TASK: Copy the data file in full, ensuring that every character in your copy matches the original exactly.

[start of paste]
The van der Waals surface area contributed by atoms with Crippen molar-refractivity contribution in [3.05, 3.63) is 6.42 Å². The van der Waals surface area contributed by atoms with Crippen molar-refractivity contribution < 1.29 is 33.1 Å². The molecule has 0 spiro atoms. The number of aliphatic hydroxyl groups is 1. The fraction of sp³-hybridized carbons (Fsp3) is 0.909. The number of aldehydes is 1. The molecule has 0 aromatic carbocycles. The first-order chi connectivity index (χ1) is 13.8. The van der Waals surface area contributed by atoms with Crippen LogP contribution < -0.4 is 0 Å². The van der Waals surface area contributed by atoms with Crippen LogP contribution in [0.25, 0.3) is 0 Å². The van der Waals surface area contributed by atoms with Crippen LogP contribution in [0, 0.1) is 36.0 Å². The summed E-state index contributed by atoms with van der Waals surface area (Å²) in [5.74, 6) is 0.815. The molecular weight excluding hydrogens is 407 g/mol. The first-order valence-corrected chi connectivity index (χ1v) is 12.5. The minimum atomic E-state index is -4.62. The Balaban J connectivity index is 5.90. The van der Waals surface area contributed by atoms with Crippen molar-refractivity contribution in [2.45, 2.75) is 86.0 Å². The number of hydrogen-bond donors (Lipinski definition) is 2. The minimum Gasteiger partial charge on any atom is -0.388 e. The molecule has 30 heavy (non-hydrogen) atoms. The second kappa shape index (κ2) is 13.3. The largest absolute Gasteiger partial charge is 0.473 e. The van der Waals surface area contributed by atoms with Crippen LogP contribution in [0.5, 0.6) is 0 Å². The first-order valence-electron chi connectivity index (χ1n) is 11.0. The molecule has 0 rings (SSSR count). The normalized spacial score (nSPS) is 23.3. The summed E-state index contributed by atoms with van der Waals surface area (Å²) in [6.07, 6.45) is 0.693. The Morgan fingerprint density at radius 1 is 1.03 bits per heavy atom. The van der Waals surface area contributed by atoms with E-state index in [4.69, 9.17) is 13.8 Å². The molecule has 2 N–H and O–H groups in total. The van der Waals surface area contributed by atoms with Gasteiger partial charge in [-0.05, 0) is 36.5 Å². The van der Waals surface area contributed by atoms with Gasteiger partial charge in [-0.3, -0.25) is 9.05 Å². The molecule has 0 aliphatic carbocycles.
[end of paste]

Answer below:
The van der Waals surface area contributed by atoms with Crippen molar-refractivity contribution in [3.05, 3.63) is 6.42 Å². The van der Waals surface area contributed by atoms with Crippen molar-refractivity contribution < 1.29 is 33.1 Å². The molecule has 0 spiro atoms. The number of aliphatic hydroxyl groups is 1. The fraction of sp³-hybridized carbons (Fsp3) is 0.909. The number of aldehydes is 1. The molecule has 0 aromatic carbocycles. The first-order chi connectivity index (χ1) is 13.8. The van der Waals surface area contributed by atoms with Crippen LogP contribution < -0.4 is 0 Å². The van der Waals surface area contributed by atoms with Crippen LogP contribution in [0.25, 0.3) is 0 Å². The van der Waals surface area contributed by atoms with Crippen LogP contribution in [0, 0.1) is 36.0 Å². The summed E-state index contributed by atoms with van der Waals surface area (Å²) in [5.74, 6) is 0.815. The molecular weight excluding hydrogens is 407 g/mol. The first-order valence-corrected chi connectivity index (χ1v) is 12.5. The minimum atomic E-state index is -4.62. The Balaban J connectivity index is 5.90. The van der Waals surface area contributed by atoms with Crippen molar-refractivity contribution in [2.45, 2.75) is 86.0 Å². The number of hydrogen-bond donors (Lipinski definition) is 2. The minimum Gasteiger partial charge on any atom is -0.388 e. The molecule has 30 heavy (non-hydrogen) atoms. The second kappa shape index (κ2) is 13.3. The largest absolute Gasteiger partial charge is 0.473 e. The van der Waals surface area contributed by atoms with Crippen LogP contribution in [0.5, 0.6) is 0 Å². The first-order valence-electron chi connectivity index (χ1n) is 11.0. The molecule has 0 rings (SSSR count). The normalized spacial score (nSPS) is 23.3. The summed E-state index contributed by atoms with van der Waals surface area (Å²) in [6.07, 6.45) is 0.693. The Morgan fingerprint density at radius 1 is 1.03 bits per heavy atom. The van der Waals surface area contributed by atoms with E-state index in [4.69, 9.17) is 13.8 Å². The molecule has 2 N–H and O–H groups in total. The van der Waals surface area contributed by atoms with Gasteiger partial charge in [-0.05, 0) is 36.5 Å². The van der Waals surface area contributed by atoms with Gasteiger partial charge in [-0.3, -0.25) is 9.05 Å². The molecule has 0 aliphatic carbocycles.